Retro glamour on Rio de Janeiro’s beach
While a long list of A-list celebrities such as Marlene Dietrich, Princess Diana and Robert De Niro have graced the white marble interiors of the glamorous Belmond Copacabana Palace in Rio de Janeiro, the hotel itself is also a star. It appeared in the film “Flying Down to Rio,” in which Ginger Rogers and Fred Astaire danced across the ballroom floor. The French Riviera-inspired hotel was built in 1923 and reigns supreme from its perch on Brazil’s famous Copacabana Beach. It evokes a bygone era with its attentive service, 1920’s architecture and retro glamour. The Art Deco grand dame has 245 rooms, many of which overlook the beach, as well as three restaurants, a piano bar, an outdoor swimming pool and a private beach.
Guest rooms and suites are divided among the original building and the newer tower — both have views of either the beach or city skyline. Deluxe Beach View Rooms look down on Copacabana Beach and have Juliet balconies overlooking the mosaics of the famous Portuguese pavement. Suites are a smart splurge, especially those with direct beach vistas. All have separate living room and bedroom spaces, and some Pool Ocean View Suites have small kitchens.
French-inspired and timelessly classic, rooms are decorated in light-hued neutrals and rich fabrics. They also feature Etro bath products, writing desks, fully-stocked mini bars, widescreen plasma TVs and iPod docks.
There is not one but seven Penthouse Suites, each with a private terrace. They are decked out with original works of art, exotic carpets, French fabrics and marble bathrooms. The penthouse floor offers exclusive use of a private swimming pool, terrace and a wet bar. Butler service is also on-call.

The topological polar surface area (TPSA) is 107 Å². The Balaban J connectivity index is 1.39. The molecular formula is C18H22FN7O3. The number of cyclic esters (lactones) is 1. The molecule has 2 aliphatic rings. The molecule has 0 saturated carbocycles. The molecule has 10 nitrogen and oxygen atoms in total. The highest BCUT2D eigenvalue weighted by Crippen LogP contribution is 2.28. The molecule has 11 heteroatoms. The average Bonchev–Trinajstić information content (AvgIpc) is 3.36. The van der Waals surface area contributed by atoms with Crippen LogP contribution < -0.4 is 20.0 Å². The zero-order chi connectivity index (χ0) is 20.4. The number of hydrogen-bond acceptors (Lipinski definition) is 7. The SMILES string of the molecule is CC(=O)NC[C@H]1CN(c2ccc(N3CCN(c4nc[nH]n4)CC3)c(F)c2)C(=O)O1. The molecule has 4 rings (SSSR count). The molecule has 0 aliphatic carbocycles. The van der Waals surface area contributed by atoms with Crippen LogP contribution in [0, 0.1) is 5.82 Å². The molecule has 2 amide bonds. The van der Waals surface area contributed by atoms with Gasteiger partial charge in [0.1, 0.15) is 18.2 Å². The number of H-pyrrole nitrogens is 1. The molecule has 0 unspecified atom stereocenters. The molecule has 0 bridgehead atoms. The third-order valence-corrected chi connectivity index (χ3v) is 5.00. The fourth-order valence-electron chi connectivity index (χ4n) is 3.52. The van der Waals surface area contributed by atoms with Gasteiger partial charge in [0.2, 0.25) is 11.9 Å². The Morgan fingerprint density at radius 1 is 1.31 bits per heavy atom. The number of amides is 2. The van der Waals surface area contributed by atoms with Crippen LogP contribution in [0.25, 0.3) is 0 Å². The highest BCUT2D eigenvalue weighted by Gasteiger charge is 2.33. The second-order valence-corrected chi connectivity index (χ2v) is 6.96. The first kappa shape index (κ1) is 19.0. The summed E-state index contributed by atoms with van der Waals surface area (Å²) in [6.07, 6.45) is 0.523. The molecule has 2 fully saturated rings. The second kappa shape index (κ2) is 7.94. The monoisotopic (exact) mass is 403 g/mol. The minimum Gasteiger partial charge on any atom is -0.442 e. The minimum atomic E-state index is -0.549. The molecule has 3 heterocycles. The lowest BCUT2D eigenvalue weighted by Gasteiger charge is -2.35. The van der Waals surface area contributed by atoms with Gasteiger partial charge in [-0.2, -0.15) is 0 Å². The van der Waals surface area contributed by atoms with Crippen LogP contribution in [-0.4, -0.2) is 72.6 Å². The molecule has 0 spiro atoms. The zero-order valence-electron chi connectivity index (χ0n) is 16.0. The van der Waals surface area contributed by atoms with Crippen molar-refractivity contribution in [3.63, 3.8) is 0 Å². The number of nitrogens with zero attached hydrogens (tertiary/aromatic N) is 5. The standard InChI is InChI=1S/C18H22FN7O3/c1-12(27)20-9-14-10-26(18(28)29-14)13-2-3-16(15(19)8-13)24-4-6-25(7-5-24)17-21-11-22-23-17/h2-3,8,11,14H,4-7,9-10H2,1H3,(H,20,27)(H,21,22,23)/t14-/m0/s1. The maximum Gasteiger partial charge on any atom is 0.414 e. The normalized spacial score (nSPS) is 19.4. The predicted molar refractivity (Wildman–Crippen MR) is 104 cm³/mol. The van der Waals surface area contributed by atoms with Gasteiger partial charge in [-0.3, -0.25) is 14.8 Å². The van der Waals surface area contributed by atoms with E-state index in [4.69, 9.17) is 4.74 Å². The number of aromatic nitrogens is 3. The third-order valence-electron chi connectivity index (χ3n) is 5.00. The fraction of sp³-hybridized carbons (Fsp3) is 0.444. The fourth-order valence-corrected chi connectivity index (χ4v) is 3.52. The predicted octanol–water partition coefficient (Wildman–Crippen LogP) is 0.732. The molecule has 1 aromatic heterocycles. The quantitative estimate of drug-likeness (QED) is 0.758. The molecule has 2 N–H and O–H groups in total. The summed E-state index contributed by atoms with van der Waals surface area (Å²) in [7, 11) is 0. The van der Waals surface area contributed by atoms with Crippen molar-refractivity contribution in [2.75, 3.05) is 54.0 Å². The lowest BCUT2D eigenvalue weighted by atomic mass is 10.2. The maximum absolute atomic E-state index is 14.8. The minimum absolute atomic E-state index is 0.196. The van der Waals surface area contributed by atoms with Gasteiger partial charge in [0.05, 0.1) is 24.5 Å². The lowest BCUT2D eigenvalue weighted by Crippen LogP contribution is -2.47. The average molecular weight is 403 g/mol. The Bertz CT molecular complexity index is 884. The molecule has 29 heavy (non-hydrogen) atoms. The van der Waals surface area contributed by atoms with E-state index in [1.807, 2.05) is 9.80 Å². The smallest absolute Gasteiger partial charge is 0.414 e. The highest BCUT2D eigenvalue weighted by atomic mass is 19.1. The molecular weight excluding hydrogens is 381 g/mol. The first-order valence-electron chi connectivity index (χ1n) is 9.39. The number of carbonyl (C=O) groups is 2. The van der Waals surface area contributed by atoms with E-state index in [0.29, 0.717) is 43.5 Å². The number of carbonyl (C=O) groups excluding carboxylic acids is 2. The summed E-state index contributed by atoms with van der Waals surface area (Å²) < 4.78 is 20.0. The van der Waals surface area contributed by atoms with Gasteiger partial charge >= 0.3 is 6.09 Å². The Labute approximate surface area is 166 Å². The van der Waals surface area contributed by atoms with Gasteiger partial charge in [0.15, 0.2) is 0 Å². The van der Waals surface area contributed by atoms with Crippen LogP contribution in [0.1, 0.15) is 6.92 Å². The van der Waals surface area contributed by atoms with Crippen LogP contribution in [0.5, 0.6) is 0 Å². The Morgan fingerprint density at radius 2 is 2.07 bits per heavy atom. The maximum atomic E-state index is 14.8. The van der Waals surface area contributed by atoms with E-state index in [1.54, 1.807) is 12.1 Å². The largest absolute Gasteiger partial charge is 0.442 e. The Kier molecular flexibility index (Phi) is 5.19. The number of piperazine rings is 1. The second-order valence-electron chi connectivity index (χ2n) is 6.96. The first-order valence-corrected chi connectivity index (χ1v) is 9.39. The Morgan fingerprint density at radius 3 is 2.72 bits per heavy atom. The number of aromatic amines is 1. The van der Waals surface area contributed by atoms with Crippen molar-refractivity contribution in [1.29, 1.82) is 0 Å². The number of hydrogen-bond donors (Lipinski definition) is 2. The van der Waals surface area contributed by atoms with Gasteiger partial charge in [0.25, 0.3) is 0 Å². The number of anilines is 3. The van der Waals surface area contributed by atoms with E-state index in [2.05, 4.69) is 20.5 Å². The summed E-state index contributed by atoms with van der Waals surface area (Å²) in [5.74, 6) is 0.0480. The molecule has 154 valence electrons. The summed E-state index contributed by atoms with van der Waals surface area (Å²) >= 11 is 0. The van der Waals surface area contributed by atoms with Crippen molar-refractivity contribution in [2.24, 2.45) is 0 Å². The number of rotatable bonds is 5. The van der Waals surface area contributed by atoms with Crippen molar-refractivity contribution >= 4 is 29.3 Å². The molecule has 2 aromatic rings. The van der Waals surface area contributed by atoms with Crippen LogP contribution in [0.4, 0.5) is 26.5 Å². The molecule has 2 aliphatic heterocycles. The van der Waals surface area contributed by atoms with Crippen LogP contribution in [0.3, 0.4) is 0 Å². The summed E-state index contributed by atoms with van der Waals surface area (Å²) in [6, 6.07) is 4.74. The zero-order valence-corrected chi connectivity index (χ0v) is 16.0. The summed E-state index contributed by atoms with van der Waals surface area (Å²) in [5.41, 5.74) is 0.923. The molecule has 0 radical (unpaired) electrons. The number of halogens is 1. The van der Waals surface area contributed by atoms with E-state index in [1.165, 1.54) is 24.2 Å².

Copacabana Palace Spa has seven treatment rooms, two dual treatment suites for couples, a sauna, a steam bath, a relaxation area, a salon and a fitness center spread over three floors. The spa uses AYASPA, a line of organic products made from Brazilian ingredients such as açaí, white clay from the Amazon and essential oils. A large selection of treatments ranges from traditional favorites like facials and massages to unique Brazilian-flavored services. The spa’s popular two-story salon offers a full range of beach-friendly services, including highlights, pedicures and bronzing.
Hotel Cipriani Restaurant pays homage to the Venice, Italy original with its traditional and inventive Italian dishes and includes a chef’s table for special occasions. For Pan-Asian cuisine, try MEE, where a sake sommelier will guide you through 25 imported varieties. The eatery has Chinese teahouse-style booths, portraits by Bangkok-based artist Christian Develter and wooden dividers in the style of Asian screens that create an intimate feel. Specialties include dishes like Spicy Thai Salad, Vietnamese Salt and Pepper Crab and a range of sushi. The less formal Pérgula Restaurant is located poolside and available for all-day buffet-style dining where you can try Brazil’s national dish, the feijoada, a bean and meat stew. Copacabana Piano Bar is known for its aperitifs and nightly jazz music.
Rio’s grand dame earned its full-service reputation with a bevy of on-site amenities, including tennis courts, a business center, two boutiques, an oh-so chic outdoor swimming pool with poolside service, and a private beach with sun loungers, umbrellas and attendants. Tip: Do not leave without trying a caipirinha by the pool, made with cachaça, sugar and lime. Or just let the concierge arrange a sunrise picnic at Christ the Redeemer, the famous 125-foot statue of Jesus Christ that overlooks Rio and beyond.